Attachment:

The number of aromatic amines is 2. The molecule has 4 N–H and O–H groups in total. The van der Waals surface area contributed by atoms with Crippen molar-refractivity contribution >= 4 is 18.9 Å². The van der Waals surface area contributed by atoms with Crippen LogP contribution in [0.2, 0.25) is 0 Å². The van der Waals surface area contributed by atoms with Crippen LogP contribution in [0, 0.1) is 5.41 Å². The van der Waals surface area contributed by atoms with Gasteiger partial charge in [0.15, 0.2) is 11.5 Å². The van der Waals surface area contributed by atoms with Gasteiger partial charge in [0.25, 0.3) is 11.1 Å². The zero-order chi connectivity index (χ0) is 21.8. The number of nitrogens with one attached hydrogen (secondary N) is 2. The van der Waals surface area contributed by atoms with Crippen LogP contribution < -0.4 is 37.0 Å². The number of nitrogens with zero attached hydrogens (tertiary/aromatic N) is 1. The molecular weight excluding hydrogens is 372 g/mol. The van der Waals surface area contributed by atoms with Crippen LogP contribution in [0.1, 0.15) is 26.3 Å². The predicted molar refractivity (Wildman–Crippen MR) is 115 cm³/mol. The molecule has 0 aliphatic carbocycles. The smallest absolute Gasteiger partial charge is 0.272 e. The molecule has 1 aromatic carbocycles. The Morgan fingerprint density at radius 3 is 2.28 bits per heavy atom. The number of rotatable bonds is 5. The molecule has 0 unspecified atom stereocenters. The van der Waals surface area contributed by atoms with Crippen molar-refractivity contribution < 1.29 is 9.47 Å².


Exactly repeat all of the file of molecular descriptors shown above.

The number of aromatic amines is 2. The molecule has 4 N–H and O–H groups in total. The van der Waals surface area contributed by atoms with Crippen molar-refractivity contribution >= 4 is 18.9 Å². The van der Waals surface area contributed by atoms with Crippen LogP contribution in [0.2, 0.25) is 0 Å². The van der Waals surface area contributed by atoms with Crippen LogP contribution in [0, 0.1) is 5.41 Å². The van der Waals surface area contributed by atoms with Gasteiger partial charge in [0.15, 0.2) is 11.5 Å². The van der Waals surface area contributed by atoms with Gasteiger partial charge in [0.25, 0.3) is 11.1 Å². The zero-order chi connectivity index (χ0) is 21.8. The number of nitrogens with one attached hydrogen (secondary N) is 2. The van der Waals surface area contributed by atoms with Crippen LogP contribution < -0.4 is 37.0 Å². The number of nitrogens with zero attached hydrogens (tertiary/aromatic N) is 1. The molecular weight excluding hydrogens is 372 g/mol. The van der Waals surface area contributed by atoms with Crippen LogP contribution in [0.1, 0.15) is 26.3 Å². The predicted molar refractivity (Wildman–Crippen MR) is 115 cm³/mol. The molecule has 0 aliphatic carbocycles. The smallest absolute Gasteiger partial charge is 0.272 e. The molecule has 1 aromatic carbocycles. The Morgan fingerprint density at radius 3 is 2.28 bits per heavy atom. The number of rotatable bonds is 5. The molecule has 0 unspecified atom stereocenters. The van der Waals surface area contributed by atoms with Crippen molar-refractivity contribution < 1.29 is 9.47 Å².